The following is a transcript of the video.
Despite its recent resurgence in the pop-culture landscape, superheroes and comic books have been with us for over 80 years, and just like its host of larger-than-life characters, the history of comic books is chock-full of wild stories. They’re sometimes more entertaining than the heroes themselves. It also lets you see what others don’t, like the irony of these two movie adaptations opening only a month apart.
Though they might seem unrelated, these two heroes share a much longer history, and if it wasn’t for a single lawsuit, we might not have seen either of them at all. To tell this story, we need to go back to where it began, and it starts with one man that you will recognize in an instant.
The arrival of Superman on the comics scene was revolutionary. His 1938 debut in “Action Comics #1” essentially gave birth to the superhero genre and what is now referred to as the “Golden Age of Comics.” He was everywhere, in his own national radio program, newspaper comic strips, and animated short, as well as a TV series. It was shared in virtually every possible format imaginable except one: movies. That’s because someone else took his place.
Captain Marvel was another hero that made his debut in “Whiz Comics #2” in the late 1939 published by Fawcett Comics. It featured a 12-year-old orphaned newsboy named Billy Batson who can transform into an adult superhero by shouting one word. Captain Marvel became an instant success, launching his own new independent series “Captain Marvel Adventures,” which would later go on to sell more copies than “Superman.” In fact, for a while Captain Marvel was the most popular superhero of the time, so popular that it became the first superhero ever to be adapted into a motion picture.
Now, there’s more story behind this. The studio behind the film Republic Pictures was originally working with DC, or National Comics Publications at the time, to make a “Superman” picture, but they already had an existing cartoon deal with Paramount Pictures, which prohibited them from signing another. So Republic Pictures chose “Captain Marvel” instead. DC was obviously not pleased. Fawcett had already published “Master Man,” an obvious copy of “Superman” that they stopped publishing after DC had threatened with lawsuit. They believed “Captain Marvel” was just another imitation as well.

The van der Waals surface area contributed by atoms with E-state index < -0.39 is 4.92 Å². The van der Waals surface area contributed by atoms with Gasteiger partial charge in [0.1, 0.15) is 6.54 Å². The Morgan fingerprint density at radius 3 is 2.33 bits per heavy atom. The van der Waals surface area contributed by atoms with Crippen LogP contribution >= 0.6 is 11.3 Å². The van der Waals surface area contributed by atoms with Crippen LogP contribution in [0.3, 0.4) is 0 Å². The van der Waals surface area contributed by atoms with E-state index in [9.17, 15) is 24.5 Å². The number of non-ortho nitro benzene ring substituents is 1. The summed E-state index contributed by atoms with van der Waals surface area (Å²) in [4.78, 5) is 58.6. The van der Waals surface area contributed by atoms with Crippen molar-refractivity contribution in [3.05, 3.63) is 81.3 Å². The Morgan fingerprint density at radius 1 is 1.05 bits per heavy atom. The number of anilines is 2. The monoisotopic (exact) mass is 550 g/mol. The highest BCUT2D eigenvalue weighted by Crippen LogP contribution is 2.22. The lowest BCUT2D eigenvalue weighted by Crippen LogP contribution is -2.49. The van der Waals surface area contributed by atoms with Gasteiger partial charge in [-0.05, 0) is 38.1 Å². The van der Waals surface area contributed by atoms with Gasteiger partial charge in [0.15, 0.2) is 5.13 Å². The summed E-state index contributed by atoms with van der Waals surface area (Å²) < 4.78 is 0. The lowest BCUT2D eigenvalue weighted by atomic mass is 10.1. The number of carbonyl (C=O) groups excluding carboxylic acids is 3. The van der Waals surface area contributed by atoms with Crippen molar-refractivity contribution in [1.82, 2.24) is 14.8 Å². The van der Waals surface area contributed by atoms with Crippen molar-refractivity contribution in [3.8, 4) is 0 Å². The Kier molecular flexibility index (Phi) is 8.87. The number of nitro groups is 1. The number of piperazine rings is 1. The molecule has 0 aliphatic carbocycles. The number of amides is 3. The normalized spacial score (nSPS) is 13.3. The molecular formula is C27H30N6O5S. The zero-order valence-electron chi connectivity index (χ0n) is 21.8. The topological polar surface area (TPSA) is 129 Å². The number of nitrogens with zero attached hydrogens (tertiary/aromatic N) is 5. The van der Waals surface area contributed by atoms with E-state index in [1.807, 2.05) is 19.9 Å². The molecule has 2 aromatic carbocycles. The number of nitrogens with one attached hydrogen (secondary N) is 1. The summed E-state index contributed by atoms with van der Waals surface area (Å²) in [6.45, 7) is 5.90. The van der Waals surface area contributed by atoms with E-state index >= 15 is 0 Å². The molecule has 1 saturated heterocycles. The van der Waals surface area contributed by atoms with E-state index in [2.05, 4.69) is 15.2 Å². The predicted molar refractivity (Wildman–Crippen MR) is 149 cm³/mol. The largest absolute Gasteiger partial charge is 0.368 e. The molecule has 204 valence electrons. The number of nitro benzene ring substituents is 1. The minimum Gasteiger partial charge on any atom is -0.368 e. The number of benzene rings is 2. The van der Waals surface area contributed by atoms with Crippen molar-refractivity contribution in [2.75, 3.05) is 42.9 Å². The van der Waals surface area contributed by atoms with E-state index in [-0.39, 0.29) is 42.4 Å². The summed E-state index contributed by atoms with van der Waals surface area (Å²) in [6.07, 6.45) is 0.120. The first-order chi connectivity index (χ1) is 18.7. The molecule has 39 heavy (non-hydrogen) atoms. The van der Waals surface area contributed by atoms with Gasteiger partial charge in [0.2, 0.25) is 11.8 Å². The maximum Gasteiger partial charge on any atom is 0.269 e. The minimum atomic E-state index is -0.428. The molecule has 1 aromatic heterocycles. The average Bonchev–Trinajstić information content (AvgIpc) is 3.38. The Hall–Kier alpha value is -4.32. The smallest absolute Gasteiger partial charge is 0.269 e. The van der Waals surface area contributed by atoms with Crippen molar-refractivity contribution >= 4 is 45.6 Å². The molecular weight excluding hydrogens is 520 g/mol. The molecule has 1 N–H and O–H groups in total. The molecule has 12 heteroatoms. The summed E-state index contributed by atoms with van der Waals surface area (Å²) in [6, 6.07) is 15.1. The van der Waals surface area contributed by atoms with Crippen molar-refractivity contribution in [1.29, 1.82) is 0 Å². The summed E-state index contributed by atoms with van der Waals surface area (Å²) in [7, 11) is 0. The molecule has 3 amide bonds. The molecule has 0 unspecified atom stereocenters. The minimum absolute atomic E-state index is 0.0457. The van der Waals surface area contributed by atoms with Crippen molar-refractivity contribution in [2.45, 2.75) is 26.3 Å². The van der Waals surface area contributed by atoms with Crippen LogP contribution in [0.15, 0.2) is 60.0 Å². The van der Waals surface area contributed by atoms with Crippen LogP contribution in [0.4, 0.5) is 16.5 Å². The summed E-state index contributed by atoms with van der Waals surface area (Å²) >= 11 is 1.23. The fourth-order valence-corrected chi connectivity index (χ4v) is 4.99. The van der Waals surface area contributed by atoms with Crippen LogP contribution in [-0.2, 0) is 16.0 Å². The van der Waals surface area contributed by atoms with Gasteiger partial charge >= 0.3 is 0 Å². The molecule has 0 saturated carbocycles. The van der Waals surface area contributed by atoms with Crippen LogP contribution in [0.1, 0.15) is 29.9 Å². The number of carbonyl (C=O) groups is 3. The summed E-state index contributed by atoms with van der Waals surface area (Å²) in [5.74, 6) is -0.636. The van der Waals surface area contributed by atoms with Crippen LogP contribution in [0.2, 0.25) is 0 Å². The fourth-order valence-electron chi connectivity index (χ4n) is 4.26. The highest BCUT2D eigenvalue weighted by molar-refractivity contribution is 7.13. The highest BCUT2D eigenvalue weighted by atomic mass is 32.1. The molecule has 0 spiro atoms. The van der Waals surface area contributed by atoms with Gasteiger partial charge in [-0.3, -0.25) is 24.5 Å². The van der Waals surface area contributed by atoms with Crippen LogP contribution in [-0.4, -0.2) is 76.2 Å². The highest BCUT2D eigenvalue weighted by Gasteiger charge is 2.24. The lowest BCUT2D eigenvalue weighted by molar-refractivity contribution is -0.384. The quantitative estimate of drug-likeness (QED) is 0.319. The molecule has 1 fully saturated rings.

In June 1941, National Comics finally sued Fawcett for copyright infringement. This began National Comics Publications versus Fawcett Publications, one of the longest-running legal battles in the history of comic books, lasting over 12 years. Here’s what happened.
DC’s argument was simple, that Captain Marvel’s main powers and characteristics were too similar to Superman and therefore infringed on its copyright. Fawcett argued that although these two characters were similar, it wasn’t to the point of infringement and that similar feats have already been performed by other fictional characters like Popeye or Tarzan.
To prove their point, National Comics prepared a binder over 150 pages in length with panels from their comics of “Superman” juxtaposed with similar panels of “Captain Marvel.” Everything was in close scrutiny, from their costumes, boots, capes, the ability to leap great distances, the ability to fly, extraordinary strength and speed, invincibility to bullets, shells, explosives, and their secret identity. They went as far as to include that they both had clean-cut faces.